Contaminating other planets is a concern in space exploration. My question is what organisms, or small collections of organisms, from earth would be able form a self-sustaining population on Mars? I'm not worried about how they might get there, so deep sea microbes and the like which would have to be purposely transported are in scope.

This is not the same as the earlier question Could any known, living organisms on Earth survive on Mars? as that one does not consider sustainability.

  • $\begingroup$ Tardigrades would certainly make it, at least for a while... $\endgroup$ Aug 3, 2016 at 12:38

3 Answers 3


On the surface of Mars probably none, since it's too dry or too cold, or both, to stay active.

Spores or other dormant forms probably could survive for centuries, until radiation will gradually destroy the organic molecules necessary to get back into an active state.

But there are "Mars Special Regions", where either Earth microbes or potential Martian microbes - if some exist - cannot be ruled out to be able to spread.

Things might look quite different in the underground, especially in warm and wet zones, which may exist by geothermal heat and ground water. There, at least lithotrophic bacteria/"chemolithoautotrophs" could survive and spread. Those could then form a basis for a food chain of other organisms.

Plants dependent on sunlight, or animals dependent on oxygen would hardly survive.

For a list of species, see table 2 on page 895 of the above reference paper. The following species and genera are mentioned in the table: Psychromonas ingrahamii, Planococcus halocryophilus strain Or1, Paenisporoarcina sp. and Chryseobacterium, Rhodotorula glutinis (yeast), Colwellia psychroerythraea, Nitrosomonas cryotolerans, (lichen) Pleopsidium chlorophanum.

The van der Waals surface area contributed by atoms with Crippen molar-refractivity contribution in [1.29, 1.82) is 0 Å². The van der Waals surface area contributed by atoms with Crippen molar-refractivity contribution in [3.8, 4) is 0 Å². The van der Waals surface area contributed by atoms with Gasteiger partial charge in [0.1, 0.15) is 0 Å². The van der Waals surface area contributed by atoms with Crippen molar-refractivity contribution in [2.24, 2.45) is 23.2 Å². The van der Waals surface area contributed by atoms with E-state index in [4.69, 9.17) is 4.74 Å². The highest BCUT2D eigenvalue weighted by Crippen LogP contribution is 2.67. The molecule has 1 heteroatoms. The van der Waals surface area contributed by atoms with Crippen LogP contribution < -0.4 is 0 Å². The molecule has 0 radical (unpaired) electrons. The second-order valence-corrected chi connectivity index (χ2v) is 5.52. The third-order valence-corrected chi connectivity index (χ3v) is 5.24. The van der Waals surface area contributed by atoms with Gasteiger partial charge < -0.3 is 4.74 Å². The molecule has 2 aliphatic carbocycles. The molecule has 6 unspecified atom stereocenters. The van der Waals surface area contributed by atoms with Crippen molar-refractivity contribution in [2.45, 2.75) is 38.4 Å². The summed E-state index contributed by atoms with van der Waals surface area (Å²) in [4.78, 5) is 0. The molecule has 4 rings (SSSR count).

I don't think there is necessarily a problem with it being dry or cold. An excellent similacrum of the Martian surface conditions is found in Antarctica. There are plenty of anaerobic microbes that exist here. A brief search reveals Shivaji (1988); Franzmann & Rhode (1992); Dube et al. (2001).

To quote the wikipedia entry on the "McMurdo dry valleys" - "Endolithic photosynthetic bacteria have been found living in the Dry Valleys, sheltered from the dry air in the relatively moist interior of rocks. Summer meltwater from the glaciers provides the primary source of soil nutrients. Scientists consider the Dry Valleys perhaps the closest of any terrestrial environment to the planet Mars, and thus an important source of insights into possible extraterrestrial life." I think that's quite direct.


Mars has pools of water that can create into organisms, but not survive without sunlight and water for the both. But water lives in layers of rocks too. And what about different forms of evolution like why do we need to be considering this one type of organism? Because its water? Him more thinking. Perhaps there a certain line up of organisms that can evolve on Mars perfectly and be put there by us. Maybe. Just a basic answer.

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